Topic 1: The European General Data Protection Regulation (GDPR)

In 2018, the European Union issued the world’s strictest personal information protection law, known as the General Data Protection Regulation (GDPR). It provides a legal framework for how organizations collect, process, and store personal information and outlines individuals’ rights over their personal data. It is mandatory for all entities operating in the European Union or handling personal information related to EU citizens and businesses to comply with the GDPR. The GDPR applies to all types of personal data, from medical records stored on a computer database to video footage taken of customers visiting a store. This includes giving them access to view, amend and delete it.

The GDPR is regulated by Data Protection Authorities located in each EU member state. The list can be found at the following link:

https://edpb.europa.eu/about-edpb/about-edpb/members_en

The main principles of GDPR are:

  1. lawfulness, fairness, and transparency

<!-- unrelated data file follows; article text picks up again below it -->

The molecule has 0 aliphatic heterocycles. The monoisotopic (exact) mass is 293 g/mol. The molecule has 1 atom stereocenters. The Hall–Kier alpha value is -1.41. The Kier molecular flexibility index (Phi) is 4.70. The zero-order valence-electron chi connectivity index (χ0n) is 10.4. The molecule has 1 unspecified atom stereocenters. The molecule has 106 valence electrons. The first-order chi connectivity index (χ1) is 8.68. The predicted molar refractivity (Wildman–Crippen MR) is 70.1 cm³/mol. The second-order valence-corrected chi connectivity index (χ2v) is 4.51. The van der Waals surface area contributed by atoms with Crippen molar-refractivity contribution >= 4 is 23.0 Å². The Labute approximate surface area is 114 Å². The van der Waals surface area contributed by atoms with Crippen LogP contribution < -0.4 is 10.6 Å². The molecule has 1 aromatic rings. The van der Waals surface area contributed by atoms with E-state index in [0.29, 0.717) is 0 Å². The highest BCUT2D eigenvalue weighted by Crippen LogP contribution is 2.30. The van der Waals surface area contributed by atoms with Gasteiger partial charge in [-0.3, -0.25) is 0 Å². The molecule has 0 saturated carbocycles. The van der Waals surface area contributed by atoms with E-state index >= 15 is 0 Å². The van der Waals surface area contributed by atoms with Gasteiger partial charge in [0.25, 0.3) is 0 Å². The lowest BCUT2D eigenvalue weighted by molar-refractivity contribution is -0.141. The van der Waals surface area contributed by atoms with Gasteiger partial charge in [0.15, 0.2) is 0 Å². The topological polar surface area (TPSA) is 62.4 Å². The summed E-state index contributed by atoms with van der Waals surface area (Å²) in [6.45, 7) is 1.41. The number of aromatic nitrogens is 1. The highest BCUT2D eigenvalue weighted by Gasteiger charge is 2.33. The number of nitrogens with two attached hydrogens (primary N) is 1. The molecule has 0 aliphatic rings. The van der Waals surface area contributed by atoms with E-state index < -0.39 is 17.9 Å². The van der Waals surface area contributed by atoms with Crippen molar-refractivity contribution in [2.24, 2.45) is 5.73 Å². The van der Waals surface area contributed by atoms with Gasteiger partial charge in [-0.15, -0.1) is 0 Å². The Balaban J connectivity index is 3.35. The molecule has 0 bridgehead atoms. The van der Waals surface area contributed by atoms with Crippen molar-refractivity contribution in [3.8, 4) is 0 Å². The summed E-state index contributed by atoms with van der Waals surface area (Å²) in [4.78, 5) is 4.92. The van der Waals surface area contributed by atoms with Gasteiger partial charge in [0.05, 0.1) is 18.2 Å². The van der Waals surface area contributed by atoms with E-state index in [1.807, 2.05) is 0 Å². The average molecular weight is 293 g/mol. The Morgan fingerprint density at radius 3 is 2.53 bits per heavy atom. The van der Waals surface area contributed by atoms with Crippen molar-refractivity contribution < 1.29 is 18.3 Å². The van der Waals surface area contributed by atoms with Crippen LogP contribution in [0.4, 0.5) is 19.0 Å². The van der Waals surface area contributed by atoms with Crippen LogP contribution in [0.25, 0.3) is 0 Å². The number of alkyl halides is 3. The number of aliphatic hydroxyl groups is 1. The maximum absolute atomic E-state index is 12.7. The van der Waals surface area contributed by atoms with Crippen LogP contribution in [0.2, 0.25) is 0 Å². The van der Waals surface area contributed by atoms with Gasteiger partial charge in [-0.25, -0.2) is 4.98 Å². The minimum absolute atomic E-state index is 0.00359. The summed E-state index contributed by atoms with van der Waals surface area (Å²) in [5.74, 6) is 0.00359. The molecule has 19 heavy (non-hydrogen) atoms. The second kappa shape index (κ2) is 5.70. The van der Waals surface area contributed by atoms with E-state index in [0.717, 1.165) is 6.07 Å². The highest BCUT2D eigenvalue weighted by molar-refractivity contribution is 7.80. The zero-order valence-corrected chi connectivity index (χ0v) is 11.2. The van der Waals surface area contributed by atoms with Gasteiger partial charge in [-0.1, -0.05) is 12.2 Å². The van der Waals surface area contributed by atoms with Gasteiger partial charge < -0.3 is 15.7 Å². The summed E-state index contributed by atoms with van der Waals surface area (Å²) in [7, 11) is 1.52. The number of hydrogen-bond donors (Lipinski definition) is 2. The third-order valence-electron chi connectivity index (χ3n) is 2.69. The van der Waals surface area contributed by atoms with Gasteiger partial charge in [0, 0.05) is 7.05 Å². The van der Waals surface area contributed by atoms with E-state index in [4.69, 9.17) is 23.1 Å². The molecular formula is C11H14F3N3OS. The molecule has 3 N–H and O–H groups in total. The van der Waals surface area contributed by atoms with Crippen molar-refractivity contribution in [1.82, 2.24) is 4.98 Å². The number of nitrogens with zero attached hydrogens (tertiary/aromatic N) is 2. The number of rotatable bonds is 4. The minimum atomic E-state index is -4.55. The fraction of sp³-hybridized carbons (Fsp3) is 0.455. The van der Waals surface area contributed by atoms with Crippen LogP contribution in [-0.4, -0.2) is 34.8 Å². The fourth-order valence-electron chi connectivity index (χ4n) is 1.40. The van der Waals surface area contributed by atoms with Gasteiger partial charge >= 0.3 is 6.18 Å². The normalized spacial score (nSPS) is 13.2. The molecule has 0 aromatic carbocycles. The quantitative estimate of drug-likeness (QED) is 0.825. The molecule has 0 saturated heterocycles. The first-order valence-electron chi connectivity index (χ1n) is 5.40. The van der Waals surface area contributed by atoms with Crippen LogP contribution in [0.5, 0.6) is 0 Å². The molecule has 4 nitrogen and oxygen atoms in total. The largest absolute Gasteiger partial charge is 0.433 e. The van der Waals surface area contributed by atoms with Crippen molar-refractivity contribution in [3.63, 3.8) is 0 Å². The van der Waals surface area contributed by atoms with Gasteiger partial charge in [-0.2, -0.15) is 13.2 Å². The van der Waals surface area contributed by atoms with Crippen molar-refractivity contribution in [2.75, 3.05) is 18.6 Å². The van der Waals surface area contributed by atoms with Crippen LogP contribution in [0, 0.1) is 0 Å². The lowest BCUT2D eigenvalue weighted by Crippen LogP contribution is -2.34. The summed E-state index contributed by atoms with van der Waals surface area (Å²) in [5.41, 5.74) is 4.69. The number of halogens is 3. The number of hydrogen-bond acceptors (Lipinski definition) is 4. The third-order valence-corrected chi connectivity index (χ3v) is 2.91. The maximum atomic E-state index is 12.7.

2. purpose limitation
  3. data minimization
  4. accuracy
  5. storage limitation
  6. integrity and confidentiality
  7. Accountability principle

https://gdpr.eu/what-is-gdpr/

The educational institution is accountable for controlling and processing all the personal data that takes place within the framework of its research and education activities.

Example of what data protection mean:

  • A university should encourage to set students’ profile settings in the most privacy-friendly setting by, for example, limiting from the start the accessibility of the users’ profile so that it isn’t accessible by default to an indefinite number of persons.

GDPR emphasizes two roles: a data controller determines the means and purposes of data processing, and a data processor handles the data on behalf of the controller. Different legal responsibilities apply to each of these parties.

The school will typically be the “controller”, so it must secure a clear contract with the “processor”. A processor can take various forms: from a photographer to an online learning platform, or a piece of software. Any operation these entities perform on data counts as processing, even if it’s automated: collecting it, storing it, retrieving it, destroying it, etc.